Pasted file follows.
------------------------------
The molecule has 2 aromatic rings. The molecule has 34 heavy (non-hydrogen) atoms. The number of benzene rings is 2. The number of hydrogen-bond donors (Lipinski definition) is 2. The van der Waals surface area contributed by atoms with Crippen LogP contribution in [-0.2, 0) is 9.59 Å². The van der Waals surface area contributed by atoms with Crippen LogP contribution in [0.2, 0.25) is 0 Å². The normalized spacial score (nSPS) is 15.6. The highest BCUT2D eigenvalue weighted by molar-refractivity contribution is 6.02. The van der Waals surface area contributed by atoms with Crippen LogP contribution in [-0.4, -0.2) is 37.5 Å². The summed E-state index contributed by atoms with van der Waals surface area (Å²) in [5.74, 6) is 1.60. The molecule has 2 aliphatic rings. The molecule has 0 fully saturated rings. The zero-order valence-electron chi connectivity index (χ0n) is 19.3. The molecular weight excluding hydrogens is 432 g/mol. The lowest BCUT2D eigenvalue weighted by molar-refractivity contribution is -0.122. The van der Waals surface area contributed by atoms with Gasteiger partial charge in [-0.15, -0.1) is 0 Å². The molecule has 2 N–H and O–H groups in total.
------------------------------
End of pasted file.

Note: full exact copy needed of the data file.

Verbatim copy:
The molecule has 2 aromatic rings. The molecule has 34 heavy (non-hydrogen) atoms. The number of benzene rings is 2. The number of hydrogen-bond donors (Lipinski definition) is 2. The van der Waals surface area contributed by atoms with Crippen LogP contribution in [-0.2, 0) is 9.59 Å². The van der Waals surface area contributed by atoms with Crippen LogP contribution in [0.2, 0.25) is 0 Å². The normalized spacial score (nSPS) is 15.6. The highest BCUT2D eigenvalue weighted by molar-refractivity contribution is 6.02. The van der Waals surface area contributed by atoms with Crippen LogP contribution in [-0.4, -0.2) is 37.5 Å². The summed E-state index contributed by atoms with van der Waals surface area (Å²) in [5.74, 6) is 1.60. The molecule has 2 aliphatic rings. The molecule has 0 fully saturated rings. The zero-order valence-electron chi connectivity index (χ0n) is 19.3. The molecular weight excluding hydrogens is 432 g/mol. The lowest BCUT2D eigenvalue weighted by molar-refractivity contribution is -0.122. The van der Waals surface area contributed by atoms with Gasteiger partial charge in [-0.15, -0.1) is 0 Å². The molecule has 2 N–H and O–H groups in total.